• Background: Internet-based self-help treatment with minimal therapist contact has been shown to have an effect in treating various conditions. The objective of this study was to explore participants’ views of Internet administrated guided self-help treatment for depression. Methods: In-depth interviews were conducted with 12 strategically selected participants and qualitative methods with components of both thematic analysis and grounded theory were used in the analyses. Results: Three distinct change processes relating to how participants worked with the treatment material emerged which were categorized as (a) Readers, (b) Strivers, and (c) Doers. These processes dealt with attitudes towards treatment, views on motivational aspects of the treatment, and perceptions of consequences of the treatment. Conclusions: We conclude that the findings correspond with existing theoretical models of face-to-face psychotherapy within qualitative process research. Persons who take responsibility for the treatment and also attribute success to themselves appear to benefit more. Motivation is a crucial aspect of guided self-help in the treatment of depression.
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4.
  • Carlbring, Per, et al. (författare)
  • Treatment of social phobia : Randomised trial of internet-delivered cognitive-behavioural therapy with telephone support
  • 2007
  • Ingår i: British Journal of Psychiatry. - 0007-1250 .- 1472-1465. ; 190:FEB., s. 123-128
  • Tidskriftsartikel (refereegranskat)abstract
    • Background: Although effective therapies for social phobia exist, many individuals refrain from seeking treatment owing to the embarrassment associated with help-seeking. Internet-based cognitive-behavioural self-help can be an alternative, but adherence is a problem. Aims: To evaluate a 9-week programme of internet-based therapy designed to increase treatment adherence by the addition of short weekly telephone calls, nine in all, with a total duration of 95 min. Method: In a randomised controlled trial the effects of internet-based cognitive-behavioural therapy in the treatment group (n=29) were compared with a waiting-list control group (n=28). Results: Compared with the control group the treated participants experienced greater reductions on measures of general and social anxiety, avoidance and depression. Adherence to treatment was high, with 93% finishing the complete treatment package. One year later all improvements were maintained. Conclusions: This study provides evidence to support the use of internet-based treatment supplemented by short, weekly telephone calls.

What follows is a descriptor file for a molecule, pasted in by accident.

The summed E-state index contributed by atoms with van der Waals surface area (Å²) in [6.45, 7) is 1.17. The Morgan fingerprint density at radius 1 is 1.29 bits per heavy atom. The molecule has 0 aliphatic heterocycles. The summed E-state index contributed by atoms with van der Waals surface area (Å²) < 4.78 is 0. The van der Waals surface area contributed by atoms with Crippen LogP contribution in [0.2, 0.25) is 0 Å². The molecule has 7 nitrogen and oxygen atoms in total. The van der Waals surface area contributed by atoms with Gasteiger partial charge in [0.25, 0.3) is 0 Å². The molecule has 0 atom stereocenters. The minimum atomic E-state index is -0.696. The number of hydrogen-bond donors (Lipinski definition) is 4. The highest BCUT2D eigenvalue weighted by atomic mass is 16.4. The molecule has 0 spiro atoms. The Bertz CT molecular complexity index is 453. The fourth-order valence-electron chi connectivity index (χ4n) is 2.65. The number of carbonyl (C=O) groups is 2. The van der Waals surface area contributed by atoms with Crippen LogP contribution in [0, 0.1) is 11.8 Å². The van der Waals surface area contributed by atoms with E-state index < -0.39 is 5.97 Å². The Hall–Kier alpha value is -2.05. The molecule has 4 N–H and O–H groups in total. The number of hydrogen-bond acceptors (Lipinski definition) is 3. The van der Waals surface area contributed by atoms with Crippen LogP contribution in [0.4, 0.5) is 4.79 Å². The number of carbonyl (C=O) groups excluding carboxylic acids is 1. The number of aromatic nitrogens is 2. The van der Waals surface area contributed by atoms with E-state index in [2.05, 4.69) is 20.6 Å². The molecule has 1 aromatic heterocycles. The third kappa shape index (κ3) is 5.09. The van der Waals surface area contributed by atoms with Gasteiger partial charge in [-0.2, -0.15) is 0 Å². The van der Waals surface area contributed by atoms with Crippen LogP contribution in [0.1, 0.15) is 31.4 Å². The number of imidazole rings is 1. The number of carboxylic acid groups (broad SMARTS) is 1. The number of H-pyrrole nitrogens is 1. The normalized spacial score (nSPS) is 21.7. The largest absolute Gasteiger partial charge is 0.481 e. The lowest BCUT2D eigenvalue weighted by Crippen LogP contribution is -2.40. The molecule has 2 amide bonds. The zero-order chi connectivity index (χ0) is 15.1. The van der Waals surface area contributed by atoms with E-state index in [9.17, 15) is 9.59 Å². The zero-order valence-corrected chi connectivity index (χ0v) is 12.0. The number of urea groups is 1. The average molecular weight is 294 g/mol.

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5.
  • Ebert, D. D., et al. (författare)
  • Does Internet-based guided-self-help for depression cause harm? An individual participant data meta-analysis on deterioration rates and its moderators in randomized controlled trials
  • 2016
  • Ingår i: Psychological Medicine. - : Cambridge University Press. - 0033-2917 .- 1469-8978. ; 46:13, s. 2679-2693
  • Forskningsöversikt (refereegranskat)abstract
    • Almost nothing is known about the potential negative effects of Internet-based psychological treatments for depression. This study aims at investigating deterioration and its moderators within randomized trials on Internet-based guided self-help for adult depression, using an individual patient data meta-analyses (IPDMA) approach.Studies were identified through systematic searches (PubMed, PsycINFO, EMBASE, Cochrane Library). Deterioration in participants was defined as a significant symptom increase according to the reliable change index (i.e. 7.68 points in the CES-D; 7.63 points in the BDI). Two-step IPDMA procedures, with a random-effects model were used to pool data.A total of 18 studies (21 comparisons, 2079 participants) contributed data to the analysis. The risk for a reliable deterioration from baseline to post-treatment was significantly lower in the intervention v. control conditions (3.36 v. 7.60; relative risk 0.47, 95% confidence interval 0.29–0.75). Education moderated effects on deterioration, with patients with low education displaying a higher risk for deterioration than patients with higher education. Deterioration rates for patients with low education did not differ statistically significantly between intervention and control groups. The benefit–risk ratio for patients with low education indicated that 9.38 patients achieve a treatment response for each patient experiencing a symptom deterioration.Internet-based guided self-help is associated with a mean reduced risk for a symptom deterioration compared to controls. Treatment and symptom progress of patients with low education should be closely monitored, as some patients might face an increased risk for symptom deterioration. Future studies should examine predictors of deterioration in patients with low education.